The following op/ed piece in the Washington Post of 17 February 2008 by the Reuel Marc Gerecht, an unreconstructed neo-conservative from the right-wing American Enterprise Institute, is a vigorous refutation of the thesis that the invasion and occupation of Iraq has provided significant ideological inspiration and motivation to large numbers of extremists around the world to join the fight against America in Iraq and elsewhere. Gerecht's arguments sound scholarly, almost persuasive, but his conclusions are deeply flawed and misleading. I fear, however, that this kind of argumentation will become more common, and that it will be persuasive to many citizens who are tired of defeat and failure and are hungry to hear a note of optimism and confidence.
I am addressing this message only to friends who I believe may share my concerns, and who may be willing to put some effort into evaluating the situation and perhaps attempting to pass on some fresh thinking and creative ideas to those who have influence with key candidates for public office. I think most of you will agree that there is no time to waste. If the Iraq situation becomes a major focus of debate in the election, Democratic candidates urgently need help in formulating a more realistic and constructive set of arguments for dealing with that complex situation than just calling for early withdrawal of our troops. The latter is too simplistic an answer, I'm afraid --- and unfortunately fails to appeal to the more sensitive and intelligent (and even the more patriotic) instincts of the American people. I hope you'll give these thoughts a few moments of your time, and let me know whether you think my concerns are ill-founded or exaggerated. I would welcome your comments and suggestions.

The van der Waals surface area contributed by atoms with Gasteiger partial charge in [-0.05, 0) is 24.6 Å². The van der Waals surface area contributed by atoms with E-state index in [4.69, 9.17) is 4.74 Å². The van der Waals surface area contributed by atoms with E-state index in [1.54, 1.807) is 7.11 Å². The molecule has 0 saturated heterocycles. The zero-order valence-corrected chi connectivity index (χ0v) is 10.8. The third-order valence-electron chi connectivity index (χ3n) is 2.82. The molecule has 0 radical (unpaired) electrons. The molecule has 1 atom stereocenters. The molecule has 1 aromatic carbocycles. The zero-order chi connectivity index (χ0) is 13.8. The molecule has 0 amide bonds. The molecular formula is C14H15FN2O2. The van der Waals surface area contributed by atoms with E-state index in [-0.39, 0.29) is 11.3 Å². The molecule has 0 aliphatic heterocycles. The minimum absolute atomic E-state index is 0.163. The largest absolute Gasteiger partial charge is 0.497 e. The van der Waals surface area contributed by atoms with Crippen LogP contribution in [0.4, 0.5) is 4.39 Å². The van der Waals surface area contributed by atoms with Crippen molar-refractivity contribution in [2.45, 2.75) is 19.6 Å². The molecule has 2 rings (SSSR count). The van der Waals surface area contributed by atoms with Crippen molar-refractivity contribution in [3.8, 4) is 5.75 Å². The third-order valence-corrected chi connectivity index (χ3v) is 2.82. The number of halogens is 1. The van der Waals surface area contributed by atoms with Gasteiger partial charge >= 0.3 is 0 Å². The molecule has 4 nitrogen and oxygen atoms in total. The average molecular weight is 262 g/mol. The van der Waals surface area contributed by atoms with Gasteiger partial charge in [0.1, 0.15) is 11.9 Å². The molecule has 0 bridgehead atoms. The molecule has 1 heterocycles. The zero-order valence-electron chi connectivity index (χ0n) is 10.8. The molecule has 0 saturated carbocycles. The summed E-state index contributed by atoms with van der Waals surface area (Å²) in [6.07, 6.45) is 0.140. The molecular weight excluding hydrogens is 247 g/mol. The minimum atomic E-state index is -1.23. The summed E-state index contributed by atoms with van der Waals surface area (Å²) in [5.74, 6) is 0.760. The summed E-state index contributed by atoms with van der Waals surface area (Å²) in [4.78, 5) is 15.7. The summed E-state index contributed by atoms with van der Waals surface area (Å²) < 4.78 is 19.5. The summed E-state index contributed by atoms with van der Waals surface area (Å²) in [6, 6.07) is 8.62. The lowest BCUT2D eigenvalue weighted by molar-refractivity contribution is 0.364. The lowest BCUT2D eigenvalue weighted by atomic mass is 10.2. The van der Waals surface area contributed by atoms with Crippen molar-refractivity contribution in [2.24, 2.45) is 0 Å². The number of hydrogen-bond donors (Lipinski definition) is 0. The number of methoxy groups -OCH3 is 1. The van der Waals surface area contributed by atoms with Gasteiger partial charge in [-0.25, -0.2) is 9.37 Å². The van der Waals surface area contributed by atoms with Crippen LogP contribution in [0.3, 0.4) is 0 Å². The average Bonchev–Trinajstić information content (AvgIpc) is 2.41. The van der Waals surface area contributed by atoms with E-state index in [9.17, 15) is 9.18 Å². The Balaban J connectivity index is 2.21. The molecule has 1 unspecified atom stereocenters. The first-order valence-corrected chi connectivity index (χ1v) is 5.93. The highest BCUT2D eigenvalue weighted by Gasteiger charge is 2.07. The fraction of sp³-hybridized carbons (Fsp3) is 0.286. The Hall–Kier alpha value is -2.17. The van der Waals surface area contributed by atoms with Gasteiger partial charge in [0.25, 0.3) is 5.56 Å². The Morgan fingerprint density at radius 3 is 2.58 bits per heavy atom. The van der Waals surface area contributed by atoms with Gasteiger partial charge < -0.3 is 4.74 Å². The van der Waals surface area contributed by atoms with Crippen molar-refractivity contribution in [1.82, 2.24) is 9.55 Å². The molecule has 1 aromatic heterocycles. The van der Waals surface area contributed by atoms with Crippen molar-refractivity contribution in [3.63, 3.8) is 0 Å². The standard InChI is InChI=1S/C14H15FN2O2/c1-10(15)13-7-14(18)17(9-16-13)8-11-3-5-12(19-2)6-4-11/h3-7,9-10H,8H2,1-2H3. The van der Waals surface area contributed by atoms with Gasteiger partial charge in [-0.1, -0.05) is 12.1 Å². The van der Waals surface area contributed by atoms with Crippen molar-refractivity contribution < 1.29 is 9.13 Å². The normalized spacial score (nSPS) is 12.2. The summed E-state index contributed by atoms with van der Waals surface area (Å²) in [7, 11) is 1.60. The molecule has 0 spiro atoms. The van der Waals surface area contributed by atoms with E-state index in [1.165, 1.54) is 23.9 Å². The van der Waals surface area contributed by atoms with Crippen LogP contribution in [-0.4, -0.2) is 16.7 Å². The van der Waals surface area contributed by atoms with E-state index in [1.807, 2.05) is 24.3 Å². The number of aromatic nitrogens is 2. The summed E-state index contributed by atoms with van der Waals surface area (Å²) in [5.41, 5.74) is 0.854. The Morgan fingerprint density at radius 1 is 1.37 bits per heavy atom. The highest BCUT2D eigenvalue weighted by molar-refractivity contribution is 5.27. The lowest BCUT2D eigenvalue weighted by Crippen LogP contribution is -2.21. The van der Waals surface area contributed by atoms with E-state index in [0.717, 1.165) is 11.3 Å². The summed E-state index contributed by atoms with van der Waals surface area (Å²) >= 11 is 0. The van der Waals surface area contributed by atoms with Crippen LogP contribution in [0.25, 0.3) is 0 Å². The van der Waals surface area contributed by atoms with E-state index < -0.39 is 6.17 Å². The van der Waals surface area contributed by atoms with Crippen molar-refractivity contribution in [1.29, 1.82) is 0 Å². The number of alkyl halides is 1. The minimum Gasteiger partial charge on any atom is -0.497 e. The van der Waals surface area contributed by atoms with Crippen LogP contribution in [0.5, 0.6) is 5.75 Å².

Many thanks, and best regards,